November 4, 2005
Anti-aging Hormone Reduces Reactive Oxygen SpeciesTopics: Medical Science News
Back in January of 2002, a group of scientists reported in the Jan. 15 online version of the Proceedings of the National Academy of Sciences, that "Klotho," a gene named for the Greek Fate purported to spin the thread of life, contributes to life expectancy in humans. Studying more than 2,000 anonymous samples from three ethnically distinct groups of people, the scientists found that having two copies of a less-common version of klotho is twice as prevalent in infants as in people over age 65. These results suggested that people born with the two copies die sooner than others, although the gene's exact influence on health and aging were not then known.
But now, a new study shows that this protein acts by increasing the cell's ability to detoxify harmful reactive oxygen species, in other words, it reduces oxidative stress. Oxidative stress is the harmful condition that occurs when there is an excess of free radicals (also here) , a decrease in antioxidant levels, or both.
The research appears as the "Paper of the Week" in the November 11 issue of the Journal of Biological Chemistry, an American Society for Biochemistry and Molecular Biology journal.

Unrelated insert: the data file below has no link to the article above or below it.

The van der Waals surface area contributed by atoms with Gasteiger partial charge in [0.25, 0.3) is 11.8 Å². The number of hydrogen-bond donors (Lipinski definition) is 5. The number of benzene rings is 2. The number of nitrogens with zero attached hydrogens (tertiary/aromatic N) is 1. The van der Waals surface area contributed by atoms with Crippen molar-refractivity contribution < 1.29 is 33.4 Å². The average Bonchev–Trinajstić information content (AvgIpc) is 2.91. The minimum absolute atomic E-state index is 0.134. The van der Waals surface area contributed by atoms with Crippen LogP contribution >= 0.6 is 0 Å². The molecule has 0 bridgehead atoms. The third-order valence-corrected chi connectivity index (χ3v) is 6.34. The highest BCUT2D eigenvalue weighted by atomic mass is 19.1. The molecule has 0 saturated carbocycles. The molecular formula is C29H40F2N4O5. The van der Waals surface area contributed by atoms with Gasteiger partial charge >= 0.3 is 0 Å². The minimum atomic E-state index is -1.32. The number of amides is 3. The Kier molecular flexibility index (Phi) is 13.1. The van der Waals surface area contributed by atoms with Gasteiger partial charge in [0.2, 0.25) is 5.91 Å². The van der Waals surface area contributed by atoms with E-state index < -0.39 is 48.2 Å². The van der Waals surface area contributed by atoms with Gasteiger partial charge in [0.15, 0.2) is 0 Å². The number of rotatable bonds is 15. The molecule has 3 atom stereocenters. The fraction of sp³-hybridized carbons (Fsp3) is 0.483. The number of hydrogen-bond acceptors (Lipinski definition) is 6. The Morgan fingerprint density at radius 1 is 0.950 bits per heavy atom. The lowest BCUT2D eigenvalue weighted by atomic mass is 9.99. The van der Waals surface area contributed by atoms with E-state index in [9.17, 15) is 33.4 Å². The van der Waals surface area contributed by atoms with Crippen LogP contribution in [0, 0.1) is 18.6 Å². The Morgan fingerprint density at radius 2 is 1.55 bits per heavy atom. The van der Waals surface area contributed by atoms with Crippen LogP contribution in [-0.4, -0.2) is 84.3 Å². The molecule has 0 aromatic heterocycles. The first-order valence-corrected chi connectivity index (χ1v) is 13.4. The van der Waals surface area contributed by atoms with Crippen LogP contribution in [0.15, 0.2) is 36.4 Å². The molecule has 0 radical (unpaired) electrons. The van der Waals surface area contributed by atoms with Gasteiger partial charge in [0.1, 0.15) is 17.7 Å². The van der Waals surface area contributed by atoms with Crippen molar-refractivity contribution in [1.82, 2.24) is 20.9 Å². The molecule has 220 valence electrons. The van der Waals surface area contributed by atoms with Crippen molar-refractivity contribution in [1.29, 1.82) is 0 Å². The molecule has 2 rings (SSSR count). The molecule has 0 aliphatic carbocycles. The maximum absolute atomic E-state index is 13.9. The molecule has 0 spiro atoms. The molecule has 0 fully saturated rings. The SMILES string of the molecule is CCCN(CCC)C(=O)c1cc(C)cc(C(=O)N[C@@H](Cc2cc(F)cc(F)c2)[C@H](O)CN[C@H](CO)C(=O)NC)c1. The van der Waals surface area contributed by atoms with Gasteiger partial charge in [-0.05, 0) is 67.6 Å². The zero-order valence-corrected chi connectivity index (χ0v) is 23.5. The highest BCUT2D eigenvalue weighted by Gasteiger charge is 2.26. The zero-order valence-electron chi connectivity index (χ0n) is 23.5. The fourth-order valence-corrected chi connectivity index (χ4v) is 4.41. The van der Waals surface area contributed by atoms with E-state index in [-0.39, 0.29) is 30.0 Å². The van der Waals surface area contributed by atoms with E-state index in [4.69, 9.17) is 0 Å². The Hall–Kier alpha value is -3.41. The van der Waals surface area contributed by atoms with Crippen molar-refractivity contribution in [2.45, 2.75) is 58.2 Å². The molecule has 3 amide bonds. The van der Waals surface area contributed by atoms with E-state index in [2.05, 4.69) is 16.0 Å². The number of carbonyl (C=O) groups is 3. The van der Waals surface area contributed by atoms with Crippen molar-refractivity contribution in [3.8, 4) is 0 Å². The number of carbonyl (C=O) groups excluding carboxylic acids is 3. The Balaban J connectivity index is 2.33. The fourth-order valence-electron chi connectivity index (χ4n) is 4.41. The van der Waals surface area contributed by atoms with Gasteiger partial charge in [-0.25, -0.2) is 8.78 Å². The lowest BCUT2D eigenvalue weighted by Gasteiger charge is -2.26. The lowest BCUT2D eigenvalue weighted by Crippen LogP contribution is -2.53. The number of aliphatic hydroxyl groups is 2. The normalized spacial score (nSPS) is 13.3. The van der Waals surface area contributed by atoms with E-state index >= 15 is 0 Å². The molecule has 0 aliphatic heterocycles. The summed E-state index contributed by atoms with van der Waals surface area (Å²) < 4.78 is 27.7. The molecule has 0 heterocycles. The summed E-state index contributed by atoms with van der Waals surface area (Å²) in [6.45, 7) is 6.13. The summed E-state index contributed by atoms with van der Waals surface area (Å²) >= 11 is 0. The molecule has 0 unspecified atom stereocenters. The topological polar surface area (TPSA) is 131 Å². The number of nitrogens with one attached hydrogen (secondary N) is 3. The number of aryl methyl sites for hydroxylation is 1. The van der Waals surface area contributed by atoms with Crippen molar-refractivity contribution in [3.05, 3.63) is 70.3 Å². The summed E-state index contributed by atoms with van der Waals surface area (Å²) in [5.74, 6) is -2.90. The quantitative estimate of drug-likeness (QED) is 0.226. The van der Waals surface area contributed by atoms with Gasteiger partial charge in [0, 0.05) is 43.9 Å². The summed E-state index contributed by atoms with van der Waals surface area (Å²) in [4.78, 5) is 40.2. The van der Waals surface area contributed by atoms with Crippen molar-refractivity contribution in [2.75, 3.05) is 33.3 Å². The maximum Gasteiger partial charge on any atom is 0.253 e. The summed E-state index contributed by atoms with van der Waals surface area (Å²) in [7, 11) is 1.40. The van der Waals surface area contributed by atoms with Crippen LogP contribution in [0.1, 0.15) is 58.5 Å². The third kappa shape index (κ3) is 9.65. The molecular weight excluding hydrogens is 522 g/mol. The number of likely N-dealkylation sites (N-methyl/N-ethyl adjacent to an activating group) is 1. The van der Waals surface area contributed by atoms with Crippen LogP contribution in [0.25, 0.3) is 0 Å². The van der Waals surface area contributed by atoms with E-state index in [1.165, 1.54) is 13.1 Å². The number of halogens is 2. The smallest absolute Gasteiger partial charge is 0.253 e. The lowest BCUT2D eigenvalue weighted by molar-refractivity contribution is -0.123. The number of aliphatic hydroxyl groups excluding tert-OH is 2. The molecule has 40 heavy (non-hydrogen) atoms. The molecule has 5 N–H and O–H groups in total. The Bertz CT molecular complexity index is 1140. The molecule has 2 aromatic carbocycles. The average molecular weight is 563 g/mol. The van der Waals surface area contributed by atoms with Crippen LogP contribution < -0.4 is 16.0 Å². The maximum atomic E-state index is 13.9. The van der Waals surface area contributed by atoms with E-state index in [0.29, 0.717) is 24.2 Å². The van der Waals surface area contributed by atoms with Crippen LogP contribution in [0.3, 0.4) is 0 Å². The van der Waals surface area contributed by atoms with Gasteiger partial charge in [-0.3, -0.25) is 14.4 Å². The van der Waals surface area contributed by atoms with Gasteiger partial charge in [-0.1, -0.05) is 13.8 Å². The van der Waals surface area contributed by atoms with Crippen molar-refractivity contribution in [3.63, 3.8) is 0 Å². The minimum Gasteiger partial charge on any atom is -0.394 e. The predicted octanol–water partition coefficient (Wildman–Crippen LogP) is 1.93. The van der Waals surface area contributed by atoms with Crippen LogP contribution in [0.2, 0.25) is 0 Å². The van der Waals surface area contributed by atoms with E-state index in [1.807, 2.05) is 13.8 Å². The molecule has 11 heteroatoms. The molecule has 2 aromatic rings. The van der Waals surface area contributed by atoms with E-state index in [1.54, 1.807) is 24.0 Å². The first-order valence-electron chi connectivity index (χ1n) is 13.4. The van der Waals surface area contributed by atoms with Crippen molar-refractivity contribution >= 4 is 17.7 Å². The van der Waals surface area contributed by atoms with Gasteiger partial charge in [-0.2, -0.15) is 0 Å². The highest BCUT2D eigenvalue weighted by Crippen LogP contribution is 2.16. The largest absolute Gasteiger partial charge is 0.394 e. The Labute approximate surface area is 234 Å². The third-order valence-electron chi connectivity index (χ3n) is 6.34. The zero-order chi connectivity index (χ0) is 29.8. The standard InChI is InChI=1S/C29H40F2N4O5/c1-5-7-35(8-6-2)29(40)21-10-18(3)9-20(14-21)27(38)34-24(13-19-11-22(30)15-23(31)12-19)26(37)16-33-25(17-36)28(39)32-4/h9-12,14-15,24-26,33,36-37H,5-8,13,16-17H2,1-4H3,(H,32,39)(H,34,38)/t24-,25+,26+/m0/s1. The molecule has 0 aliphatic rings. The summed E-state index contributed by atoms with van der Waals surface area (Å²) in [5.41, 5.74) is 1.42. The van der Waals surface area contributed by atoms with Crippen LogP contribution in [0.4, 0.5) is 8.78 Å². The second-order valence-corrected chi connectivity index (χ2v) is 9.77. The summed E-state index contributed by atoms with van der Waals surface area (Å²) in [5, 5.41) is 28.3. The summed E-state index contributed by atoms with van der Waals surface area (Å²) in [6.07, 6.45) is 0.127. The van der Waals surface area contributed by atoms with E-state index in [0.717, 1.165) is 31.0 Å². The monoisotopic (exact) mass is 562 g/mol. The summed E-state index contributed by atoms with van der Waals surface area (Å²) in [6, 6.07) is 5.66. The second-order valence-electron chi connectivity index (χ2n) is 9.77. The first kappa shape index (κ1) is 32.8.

The klotho gene product, or Klotho protein, is secreted in the blood and functions as an anti-aging hormone. A defect in the klotho gene in mice leads to a syndrome closely resembling human aging, while overexpression of the gene extends lifespan in mice.Also of interest, especially in light of "Klotho." is the fact that gene expression can be influenced by, among other factors - nutrition. For example - Control of Gene Expression by Fatty Acids, and Amino acids as regulators of gene expression, and in general, Genetics and nutrition.
Now Makoto Kuro-o, assistant professor of pathology at the University of Texas Southwestern Medical Center at Dallas, has discovered one way in which Klotho extends lifespan. Using both cultured cells and transgenic mice, the researchers showed that Klotho increases resistance to oxidative stress.
"Increased longevity is always associated with increased resistance to oxidative stress," explains Kuro-o. "Oxidative stress causes the accumulation of oxidative damage to important biological macromolecules such as DNA, lipids, and proteins that would result in functional deterioration of the cell, which eventually causes aging."
"In this study," says Kuro-o, "we propose that Klotho does its job by increasing the ability of the cell to detoxify harmful reactive oxygen species, thereby increasing resistance to oxidative stress of the body." The protein acts by turning on an enzyme called manganese superoxide dismutase. This enzyme, found in the mitochondria of the cell, then hydrolyzes harmful superoxide into less harmful hydrogen peroxide.
This research may eventually lead to the development of anti-aging drugs, a long-standing goal of many pharmaceutical companies. "We showed that the anti-aging hormone Klotho confers resistance to oxidative stress in cells and animals," says Kuro-o. "This means that Klotho protein itself or small molecule mimetics may be potentially useful as anti-aging medicines."
Cross posted by Hyscience
Posted by tim at November 4, 2005 10:13 PM
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